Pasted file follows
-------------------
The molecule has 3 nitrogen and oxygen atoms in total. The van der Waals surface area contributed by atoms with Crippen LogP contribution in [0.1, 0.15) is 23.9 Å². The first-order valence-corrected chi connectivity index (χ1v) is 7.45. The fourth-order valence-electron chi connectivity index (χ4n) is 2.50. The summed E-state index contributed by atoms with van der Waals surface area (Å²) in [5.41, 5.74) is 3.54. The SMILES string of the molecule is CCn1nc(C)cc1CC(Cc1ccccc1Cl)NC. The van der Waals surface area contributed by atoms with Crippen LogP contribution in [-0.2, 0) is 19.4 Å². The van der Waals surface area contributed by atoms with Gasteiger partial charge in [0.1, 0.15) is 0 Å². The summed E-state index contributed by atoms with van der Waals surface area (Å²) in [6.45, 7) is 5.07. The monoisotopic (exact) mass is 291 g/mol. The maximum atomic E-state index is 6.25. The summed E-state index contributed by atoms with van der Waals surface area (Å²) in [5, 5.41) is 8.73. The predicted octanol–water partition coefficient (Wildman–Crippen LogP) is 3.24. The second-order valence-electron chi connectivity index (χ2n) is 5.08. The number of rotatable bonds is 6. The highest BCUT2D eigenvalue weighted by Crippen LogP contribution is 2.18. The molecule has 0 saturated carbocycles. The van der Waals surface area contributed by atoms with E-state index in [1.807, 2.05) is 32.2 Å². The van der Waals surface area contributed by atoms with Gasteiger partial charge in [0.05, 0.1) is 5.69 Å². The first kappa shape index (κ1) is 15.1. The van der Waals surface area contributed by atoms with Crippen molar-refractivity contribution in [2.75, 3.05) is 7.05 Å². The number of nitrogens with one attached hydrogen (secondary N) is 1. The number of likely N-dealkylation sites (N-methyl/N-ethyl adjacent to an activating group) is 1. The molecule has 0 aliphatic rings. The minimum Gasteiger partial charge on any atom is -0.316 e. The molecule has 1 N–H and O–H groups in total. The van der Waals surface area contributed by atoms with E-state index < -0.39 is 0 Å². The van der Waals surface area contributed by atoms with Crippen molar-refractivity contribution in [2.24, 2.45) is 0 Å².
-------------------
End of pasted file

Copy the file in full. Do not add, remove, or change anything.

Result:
The molecule has 3 nitrogen and oxygen atoms in total. The van der Waals surface area contributed by atoms with Crippen LogP contribution in [0.1, 0.15) is 23.9 Å². The first-order valence-corrected chi connectivity index (χ1v) is 7.45. The fourth-order valence-electron chi connectivity index (χ4n) is 2.50. The summed E-state index contributed by atoms with van der Waals surface area (Å²) in [5.41, 5.74) is 3.54. The SMILES string of the molecule is CCn1nc(C)cc1CC(Cc1ccccc1Cl)NC. The van der Waals surface area contributed by atoms with Crippen LogP contribution in [-0.2, 0) is 19.4 Å². The van der Waals surface area contributed by atoms with Gasteiger partial charge in [0.1, 0.15) is 0 Å². The summed E-state index contributed by atoms with van der Waals surface area (Å²) in [6.45, 7) is 5.07. The monoisotopic (exact) mass is 291 g/mol. The maximum atomic E-state index is 6.25. The summed E-state index contributed by atoms with van der Waals surface area (Å²) in [5, 5.41) is 8.73. The predicted octanol–water partition coefficient (Wildman–Crippen LogP) is 3.24. The second-order valence-electron chi connectivity index (χ2n) is 5.08. The number of rotatable bonds is 6. The highest BCUT2D eigenvalue weighted by Crippen LogP contribution is 2.18. The molecule has 0 saturated carbocycles. The van der Waals surface area contributed by atoms with E-state index in [1.807, 2.05) is 32.2 Å². The van der Waals surface area contributed by atoms with Gasteiger partial charge in [0.05, 0.1) is 5.69 Å². The first kappa shape index (κ1) is 15.1. The van der Waals surface area contributed by atoms with Crippen molar-refractivity contribution in [2.75, 3.05) is 7.05 Å². The number of nitrogens with one attached hydrogen (secondary N) is 1. The number of likely N-dealkylation sites (N-methyl/N-ethyl adjacent to an activating group) is 1. The molecule has 0 aliphatic rings. The minimum Gasteiger partial charge on any atom is -0.316 e. The molecule has 1 N–H and O–H groups in total. The van der Waals surface area contributed by atoms with E-state index < -0.39 is 0 Å². The van der Waals surface area contributed by atoms with Crippen molar-refractivity contribution in [2.24, 2.45) is 0 Å².